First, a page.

Australia has had diplomatic relations with Iraq in various forms since 1935. Australia opened an Embassy in Baghdad in 1976 and Iraq established an Embassy in Canberra in 1995.
After the closure of the Australian Embassy in Baghdad in 1991, and the closure of the Iraqi Embassy in Canberra in 2003, full diplomatic relations resumed when both Embassies reopened in 2004, following the transfer of authority from the Coalition Provisional Authority to the Iraqi Interim Government.
Australia has made a significant contribution to the Global Coalition to Defeat Da'esh. Together with New Zealand, the Australian Defence Force (ADF) trained over 47,000 Iraqi security personnel as part of Task Group Taji. This mission concluded in June 2020. Australia continues to provide specialist assistance to the Iraqi Counter-Terrorism Service and to fill important roles in the Coalition headquarters. Australia also provides personnel to the NATO Mission Iraq’s headquarters.
Australia has provided and committed over $200 million in humanitarian assistance to Iraq since June 2014, including through a multi-year humanitarian and stabilisation package of $116 million, since 2017. Australian funding helps provide food, medical services and protection to people in need, as well as stabilisation support to areas liberated from Da’esh control. See Iraq humanitarian response for more details on Australia's current humanitarian package.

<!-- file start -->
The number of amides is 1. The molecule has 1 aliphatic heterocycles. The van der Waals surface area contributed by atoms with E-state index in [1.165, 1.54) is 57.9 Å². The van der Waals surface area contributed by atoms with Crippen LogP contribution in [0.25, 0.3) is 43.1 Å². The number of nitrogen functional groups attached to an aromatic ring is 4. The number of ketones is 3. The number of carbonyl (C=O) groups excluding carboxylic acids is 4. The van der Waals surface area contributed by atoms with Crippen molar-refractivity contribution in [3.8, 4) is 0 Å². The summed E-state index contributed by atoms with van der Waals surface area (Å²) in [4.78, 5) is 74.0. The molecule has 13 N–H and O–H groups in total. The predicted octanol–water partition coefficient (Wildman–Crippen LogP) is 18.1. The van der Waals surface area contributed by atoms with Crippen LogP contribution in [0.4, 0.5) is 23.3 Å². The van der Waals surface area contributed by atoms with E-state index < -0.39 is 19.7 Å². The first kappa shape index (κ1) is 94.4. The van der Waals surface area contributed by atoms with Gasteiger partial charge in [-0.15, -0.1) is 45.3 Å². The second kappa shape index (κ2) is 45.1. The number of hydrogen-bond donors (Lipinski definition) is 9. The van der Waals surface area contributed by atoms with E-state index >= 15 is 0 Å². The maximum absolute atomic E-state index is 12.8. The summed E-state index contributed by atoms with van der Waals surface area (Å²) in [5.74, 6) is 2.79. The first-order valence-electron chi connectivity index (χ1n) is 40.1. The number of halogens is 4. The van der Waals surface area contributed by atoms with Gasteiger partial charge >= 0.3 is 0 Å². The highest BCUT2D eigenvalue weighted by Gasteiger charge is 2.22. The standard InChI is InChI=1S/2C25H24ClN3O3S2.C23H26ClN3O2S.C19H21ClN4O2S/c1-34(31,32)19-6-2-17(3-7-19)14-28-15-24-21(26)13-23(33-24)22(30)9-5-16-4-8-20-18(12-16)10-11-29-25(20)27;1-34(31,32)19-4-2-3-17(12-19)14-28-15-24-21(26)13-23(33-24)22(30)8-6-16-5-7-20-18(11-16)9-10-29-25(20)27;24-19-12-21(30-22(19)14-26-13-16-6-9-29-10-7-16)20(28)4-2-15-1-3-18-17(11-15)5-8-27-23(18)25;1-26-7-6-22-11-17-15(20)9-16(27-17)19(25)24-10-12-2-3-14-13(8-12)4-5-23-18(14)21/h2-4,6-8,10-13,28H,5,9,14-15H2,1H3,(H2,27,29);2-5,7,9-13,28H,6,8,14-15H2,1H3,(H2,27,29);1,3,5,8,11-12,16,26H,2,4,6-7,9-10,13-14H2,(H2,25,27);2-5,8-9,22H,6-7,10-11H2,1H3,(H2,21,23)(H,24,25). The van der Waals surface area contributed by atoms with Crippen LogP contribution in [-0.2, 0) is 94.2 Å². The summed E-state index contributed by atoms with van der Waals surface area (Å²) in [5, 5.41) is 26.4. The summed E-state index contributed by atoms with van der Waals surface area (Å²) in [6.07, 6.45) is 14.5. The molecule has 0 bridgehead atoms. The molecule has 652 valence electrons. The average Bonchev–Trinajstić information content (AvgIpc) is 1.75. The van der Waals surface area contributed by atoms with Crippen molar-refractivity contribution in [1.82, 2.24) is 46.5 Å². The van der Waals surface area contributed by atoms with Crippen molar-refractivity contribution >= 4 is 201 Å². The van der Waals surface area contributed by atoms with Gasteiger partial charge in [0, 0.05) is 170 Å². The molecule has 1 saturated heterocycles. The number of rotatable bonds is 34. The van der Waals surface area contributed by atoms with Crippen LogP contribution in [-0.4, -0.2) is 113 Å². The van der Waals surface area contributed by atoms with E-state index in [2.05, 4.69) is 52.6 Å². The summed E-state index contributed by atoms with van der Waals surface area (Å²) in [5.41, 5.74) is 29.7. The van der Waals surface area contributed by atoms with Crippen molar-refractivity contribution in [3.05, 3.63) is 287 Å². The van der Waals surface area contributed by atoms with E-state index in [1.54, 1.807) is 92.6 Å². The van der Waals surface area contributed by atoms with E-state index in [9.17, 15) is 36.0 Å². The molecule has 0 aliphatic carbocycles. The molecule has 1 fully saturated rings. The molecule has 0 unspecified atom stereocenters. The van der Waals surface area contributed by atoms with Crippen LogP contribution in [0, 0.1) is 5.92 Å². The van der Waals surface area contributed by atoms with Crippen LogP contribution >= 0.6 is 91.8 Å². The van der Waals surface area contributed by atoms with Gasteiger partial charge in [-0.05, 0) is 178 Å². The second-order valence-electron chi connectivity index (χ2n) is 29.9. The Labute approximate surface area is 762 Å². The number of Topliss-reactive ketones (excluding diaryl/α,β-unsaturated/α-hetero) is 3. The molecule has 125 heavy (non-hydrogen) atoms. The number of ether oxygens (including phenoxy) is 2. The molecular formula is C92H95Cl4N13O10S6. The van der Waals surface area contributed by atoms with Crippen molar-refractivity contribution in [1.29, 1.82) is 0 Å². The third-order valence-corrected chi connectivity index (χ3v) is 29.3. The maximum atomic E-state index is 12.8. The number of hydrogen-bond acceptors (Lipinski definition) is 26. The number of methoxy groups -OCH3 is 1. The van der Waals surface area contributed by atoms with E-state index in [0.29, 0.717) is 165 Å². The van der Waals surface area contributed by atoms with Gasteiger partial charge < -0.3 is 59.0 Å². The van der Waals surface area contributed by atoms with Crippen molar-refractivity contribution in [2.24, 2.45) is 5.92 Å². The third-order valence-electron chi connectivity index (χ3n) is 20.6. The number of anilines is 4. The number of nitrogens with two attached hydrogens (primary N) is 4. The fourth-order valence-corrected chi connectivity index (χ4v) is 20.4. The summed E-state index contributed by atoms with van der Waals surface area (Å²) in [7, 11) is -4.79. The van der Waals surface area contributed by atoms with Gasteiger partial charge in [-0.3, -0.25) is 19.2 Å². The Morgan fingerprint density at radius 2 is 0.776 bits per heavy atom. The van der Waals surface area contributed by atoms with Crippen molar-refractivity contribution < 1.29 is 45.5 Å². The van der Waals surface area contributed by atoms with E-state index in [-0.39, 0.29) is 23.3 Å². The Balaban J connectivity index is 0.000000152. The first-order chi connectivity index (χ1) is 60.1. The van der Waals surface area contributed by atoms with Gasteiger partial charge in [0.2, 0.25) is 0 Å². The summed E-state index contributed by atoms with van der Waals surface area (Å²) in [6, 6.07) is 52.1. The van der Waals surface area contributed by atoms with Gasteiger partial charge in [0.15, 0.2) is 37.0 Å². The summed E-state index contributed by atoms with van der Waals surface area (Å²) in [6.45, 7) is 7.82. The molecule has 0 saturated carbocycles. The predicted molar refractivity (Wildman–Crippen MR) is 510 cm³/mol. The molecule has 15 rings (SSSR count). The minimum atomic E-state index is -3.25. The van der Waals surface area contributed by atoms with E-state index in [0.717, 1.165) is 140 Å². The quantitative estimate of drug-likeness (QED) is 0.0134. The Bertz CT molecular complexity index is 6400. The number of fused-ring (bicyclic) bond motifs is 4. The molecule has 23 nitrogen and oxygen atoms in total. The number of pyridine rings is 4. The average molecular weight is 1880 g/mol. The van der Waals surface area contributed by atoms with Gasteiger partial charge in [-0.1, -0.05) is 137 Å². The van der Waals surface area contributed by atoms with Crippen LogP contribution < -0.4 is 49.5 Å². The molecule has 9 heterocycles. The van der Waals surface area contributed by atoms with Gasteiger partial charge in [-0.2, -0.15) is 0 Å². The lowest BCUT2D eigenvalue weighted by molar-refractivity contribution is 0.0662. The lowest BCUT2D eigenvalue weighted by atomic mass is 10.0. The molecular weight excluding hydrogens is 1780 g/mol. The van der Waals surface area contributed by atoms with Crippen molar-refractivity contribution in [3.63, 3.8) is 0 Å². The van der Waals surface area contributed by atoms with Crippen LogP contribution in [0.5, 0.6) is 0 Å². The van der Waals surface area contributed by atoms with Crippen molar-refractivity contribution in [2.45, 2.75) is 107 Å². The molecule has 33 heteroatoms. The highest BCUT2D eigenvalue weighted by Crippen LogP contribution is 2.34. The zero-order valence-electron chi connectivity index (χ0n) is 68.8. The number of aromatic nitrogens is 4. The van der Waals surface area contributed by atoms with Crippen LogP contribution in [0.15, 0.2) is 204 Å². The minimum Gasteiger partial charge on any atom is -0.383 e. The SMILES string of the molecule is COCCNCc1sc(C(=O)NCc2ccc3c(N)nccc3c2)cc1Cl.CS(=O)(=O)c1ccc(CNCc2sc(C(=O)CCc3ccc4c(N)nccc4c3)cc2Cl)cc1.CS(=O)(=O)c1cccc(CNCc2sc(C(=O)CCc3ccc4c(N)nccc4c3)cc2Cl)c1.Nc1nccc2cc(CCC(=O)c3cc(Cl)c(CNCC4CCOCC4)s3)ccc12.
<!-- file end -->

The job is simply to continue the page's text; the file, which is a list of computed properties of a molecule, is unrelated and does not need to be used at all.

Iraq continues to be beset by post-conflict challenges (including high unemployment among displaced persons and immense reconstruction needs), as well as longstanding political and sectarian divisions; challenges that have been compounded by the effects of COVID-19. Sustainable economic progress in Iraq will depend on whether the Iraqi Government can improve internal security, rein in corruption and advance economic reform.
Oil remains critical to the Iraqi economy. Iraq has OPEC's fourth largest crude oil reserves and is the world's third largest oil exporter. Oil accounts for around 88 per cent of government revenue.
For more information on the Iraqi economy, please see our Iraq fact sheet [PDF].
Trade and Investment
Total merchandise trade between Australia and Iraq in 2018 – 2019 was over $201 million.
Historically, Australia's primary commercial interest in Iraq has been wheat, which it has exported to Iraq for over 50 years. Wheat was by far the largest Australian export to Iraq in 2018 - 2019, valued at $176.4 million. Additionally, over $9 million in dairy products were exported to Iraq in 2018 - 2019.
The Australian and Iraqi Governments remain committed to broadening bilateral trade relations. The Australian Embassy in Baghdad and Austrade facilitate commercial links between Australia and Iraq.
Recent High Level Visits
Australia’s Governor General, His Excellency the Honourable David Hurley AC DSC (Retd) visited Baghdad in December 2019 to meet with Iraqi President Dr Barham Salih and ADF personnel. In December 2018, Australia's Prime Minister, Scott Morrison, visited Baghdad to meet with then Iraqi Prime Minister Adil Abd Al-Mahdi and to visit deployed ADF personnel. In November 2018, the then Governor-General, Sir Peter Cosgrove, visited Baghdad to meet with President Barham Salih and to speak to ADF personnel.